‘Working on software is working for society’

6 Jun 2023

Image: Dr Irum Inayat

Dr Irum Inayat, Lero and UCC researcher, discusses the value of interdisciplinary research and industry insights to understand the realities of software development.

“Public engagement is a key for sharing research with the community,” says Dr Irum Inayat. Inayat’s work is interdisciplinary and explores the topical area of responsible software engineering.

She is a senior postdoctoral researcher whose current project straddles the School of Applied Psychology in University College Cork, the Department of Computer Science and Information Systems in the University of Limerick, and Lero, the Science Foundation Ireland Research Centre for Software.

With more than 10 years of experience in research, Inayat is aware of the challenges of getting started in academia and wants to see more opportunities “for young researchers to publish and present their work”.

‘I am intrigued by challenges and tend to solve them with multiple approaches’

Tell us about your current research.

My academic job is in the field of software engineering. My doctoral research and professional experience in industry was focused on software engineering, specifically agile methodologies.

I am intrigued by challenges and tend to solve them with multiple approaches. I have always been eager to research in multidisciplinary fields. Over time, I have integrated software engineering with multiple fields, including automation systems, psychology and AI. I enjoy the process of learning about new technologies and new disciplines.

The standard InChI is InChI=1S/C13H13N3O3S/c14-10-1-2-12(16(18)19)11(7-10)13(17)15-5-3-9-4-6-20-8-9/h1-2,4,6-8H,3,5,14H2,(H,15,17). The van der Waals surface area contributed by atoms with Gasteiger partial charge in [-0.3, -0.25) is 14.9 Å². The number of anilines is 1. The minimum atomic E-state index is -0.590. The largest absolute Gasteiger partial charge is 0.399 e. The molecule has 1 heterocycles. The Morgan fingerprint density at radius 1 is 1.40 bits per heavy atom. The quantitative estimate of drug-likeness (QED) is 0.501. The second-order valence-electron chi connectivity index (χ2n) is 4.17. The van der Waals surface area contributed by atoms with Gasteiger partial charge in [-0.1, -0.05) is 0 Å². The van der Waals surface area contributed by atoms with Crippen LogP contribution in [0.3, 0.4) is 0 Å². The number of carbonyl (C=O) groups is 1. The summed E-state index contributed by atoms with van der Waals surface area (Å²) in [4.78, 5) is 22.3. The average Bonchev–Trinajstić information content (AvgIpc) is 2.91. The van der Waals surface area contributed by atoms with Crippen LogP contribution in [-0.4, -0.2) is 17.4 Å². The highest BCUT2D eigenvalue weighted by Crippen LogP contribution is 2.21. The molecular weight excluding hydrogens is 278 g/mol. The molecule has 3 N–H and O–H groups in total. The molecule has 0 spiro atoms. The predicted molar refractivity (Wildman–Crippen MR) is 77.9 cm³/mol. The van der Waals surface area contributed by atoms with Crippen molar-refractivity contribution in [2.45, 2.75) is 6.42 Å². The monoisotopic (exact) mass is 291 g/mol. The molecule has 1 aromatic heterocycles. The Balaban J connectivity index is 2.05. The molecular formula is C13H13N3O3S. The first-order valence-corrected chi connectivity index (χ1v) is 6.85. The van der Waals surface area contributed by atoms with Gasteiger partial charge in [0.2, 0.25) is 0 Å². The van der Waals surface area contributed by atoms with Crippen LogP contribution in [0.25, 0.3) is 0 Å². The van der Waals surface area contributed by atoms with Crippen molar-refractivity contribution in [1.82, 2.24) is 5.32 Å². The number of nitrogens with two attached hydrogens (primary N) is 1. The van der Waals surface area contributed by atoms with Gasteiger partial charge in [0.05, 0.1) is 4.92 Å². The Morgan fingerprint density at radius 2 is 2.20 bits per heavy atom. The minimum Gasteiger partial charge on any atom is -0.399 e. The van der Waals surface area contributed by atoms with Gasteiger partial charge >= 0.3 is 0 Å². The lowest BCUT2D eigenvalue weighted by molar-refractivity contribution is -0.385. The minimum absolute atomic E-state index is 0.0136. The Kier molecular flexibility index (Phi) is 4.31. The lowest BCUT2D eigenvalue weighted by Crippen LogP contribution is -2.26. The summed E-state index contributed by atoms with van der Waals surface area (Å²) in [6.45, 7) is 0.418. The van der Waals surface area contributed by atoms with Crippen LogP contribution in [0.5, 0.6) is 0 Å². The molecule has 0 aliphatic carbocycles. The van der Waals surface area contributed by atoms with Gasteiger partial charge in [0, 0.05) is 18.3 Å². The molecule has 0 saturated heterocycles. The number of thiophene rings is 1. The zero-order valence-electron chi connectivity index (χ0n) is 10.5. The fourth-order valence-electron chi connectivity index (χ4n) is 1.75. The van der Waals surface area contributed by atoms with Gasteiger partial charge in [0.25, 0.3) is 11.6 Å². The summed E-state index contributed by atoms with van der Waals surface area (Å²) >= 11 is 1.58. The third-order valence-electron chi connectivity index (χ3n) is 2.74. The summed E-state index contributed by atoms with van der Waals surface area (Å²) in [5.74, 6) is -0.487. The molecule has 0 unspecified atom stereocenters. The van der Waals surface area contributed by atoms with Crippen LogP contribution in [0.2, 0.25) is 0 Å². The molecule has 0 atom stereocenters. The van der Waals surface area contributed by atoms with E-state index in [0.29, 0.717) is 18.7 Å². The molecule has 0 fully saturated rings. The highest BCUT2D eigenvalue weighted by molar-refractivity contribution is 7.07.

My current research is socio-technical and socio-psychological in nature in its exploration of the responsible side of software engineering. I look forward to extending my interest in relevant fields in future.

In your opinion, why is your research important?

Software is an integral part of everyone’s lives nowadays. Working on software is working for society. My current research investigates how software impacts one’s life, environment, society and ecosystems in multiple ways. Understanding the ramifications of software development and how to make it more responsible and human-centred could potentially have a huge impact.

What inspired you to become a researcher?

I am intrigued by challenges and every new problem is a challenge. It gives me immense satisfaction to work as a researcher and find solutions. Reading literature inspires me and tackling problems with research is my passion. I enjoy my work and find it intellectually satisfying.

What are some of the biggest challenges or misconceptions you face as a researcher in your field?

The biggest challenge with software engineering research is to adhere to ethics. Ethical standards should not be violated in practice or in research. Ethical considerations are often disregarded in software engineering because it is not about life and death. However, it is as important to put ethics first in software engineering research as it is in medicine.

Aside from ethics, I believe industry and academia should work more closely together to use insights from industry and have real-life cases reflected in research publications, rather than relying on theoretical cases conducted in academic settings.

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